Monday, April 21, 2014

Is Your Practice Prepared for a Medical Office Emergency?

handling emergencies in the medical practice
Medical practices, especially primary care practices, are generally ill prepared for the various kinds of emergencies that can occur right in the office.

There is considerable debate regarding what constitutes minimal preparedness for a doctor’s office. Some associations publish a list of the minimum requirements for a practice. Consult your individual specialty society for preparedness suggestions for your medical specialty. Each office should develop its own standards based on factors like staff skill levels, distance from the nearest emergency department, and availability of local emergency services.

The 10 most common emergencies encountered in a primary care setting are: 
  • Asthma exacerbation; 
  • Psychiatric episode; 
  • Seizure; 
  • Hypoglycemia; 
  • Anaphylaxis; 
  • Impaired consciousness; 
  • Shock; 
  • Poisoning; 
  • Overdose; and 
  • Cardiac arrest.
Comprehensive emergency preparedness takes a lot of work. You need written protocols and a comprehensive staff training program. Finally, appoint someone to be responsible for maintaining equipment, medications, and supplies and to ensure training for new employees and periodic refresher training for everyone.

Even if your physicians—and perhaps your nurses— have been trained in advanced cardiac life support, you may actually find your practice ill prepared for common emergencies that can occur at any time. In fact, many well-prepared practices made a commitment to readiness after a serious scare. Why wait until you suffer a close call—or worse— before getting serious about in-office emergencies? The ability to save a life ought to be a high priority in any medical practice.

You may not need a full-blown crash cart that includes costly equipment like a defibrillator or pulse oximeter in your office, but you do need some basic equipment and medications. Unfortunately, opinions regarding “minimal requirements” for an in-office stat kit vary considerably across the industry.

Time is the single most significant factor determining your minimal needs. The farther you practice from a hospital emergency department, the better-equipped emergency kit you’ll need. If it takes more than 10 minutes for EMS to arrive, you’ll likely need items for starting an IV, intubating a patient, and more.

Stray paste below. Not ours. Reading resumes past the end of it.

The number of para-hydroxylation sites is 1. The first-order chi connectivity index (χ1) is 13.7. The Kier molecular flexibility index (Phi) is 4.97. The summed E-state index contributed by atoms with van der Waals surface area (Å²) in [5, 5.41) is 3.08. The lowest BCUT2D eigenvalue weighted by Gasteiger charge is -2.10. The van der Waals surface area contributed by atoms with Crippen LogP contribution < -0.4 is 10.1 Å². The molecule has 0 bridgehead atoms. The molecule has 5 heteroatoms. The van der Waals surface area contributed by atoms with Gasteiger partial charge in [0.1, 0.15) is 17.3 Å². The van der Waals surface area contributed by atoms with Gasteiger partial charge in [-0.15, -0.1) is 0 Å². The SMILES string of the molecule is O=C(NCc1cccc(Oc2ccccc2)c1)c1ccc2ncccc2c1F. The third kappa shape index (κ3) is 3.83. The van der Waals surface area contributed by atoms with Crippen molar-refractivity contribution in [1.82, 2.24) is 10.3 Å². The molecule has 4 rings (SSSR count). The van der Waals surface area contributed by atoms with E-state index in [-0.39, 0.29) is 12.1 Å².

Choosing consumable supplies and medications depends on time as well. Most kits include acetaminophen suppositories, bronchodilator, epinephrine (1:1000), and nitroglycerine tablets along with other basics like dextrose and saline. If it takes longer than 10 minutes for EMS to arrive, you may want to include items like parenteral antibiotics, corticosteroids, and Lorazepam or Haloperidol.

We certainly can’t give you comprehensive guidelines for building your crash cart—that’s why you should form a committee to review your particular needs and outline how your emergency-response program will work. Your committee should at least accomplish the following:
  • Evaluate equipment, supplies, and medication needs for your situation. 
  • Write detailed protocols for the major types of emergencies you may encounter. 
  • Determine staff training needs and arrange for classroom instruction and emergency drills. 
  • Appoint a physician, nurse, and manager to administrate the program, including maintain- ing supplies, ensuring training for new staff, providing for periodic review training, maintaining records, and modifying the protocols as necessary.
Every day you delay starting your emergency plans brings you one day closer to a possible in- house tragedy. It’s a shame that today’s practices concentrate efforts on dealing with billing, compliance, and profitable operations to the neglect of a fundamental element of medical practice: the ability to save lives. Preparing for a medical emergency is like creating a fire-escape plan: Better to have one and never need it than to need one and not have it.

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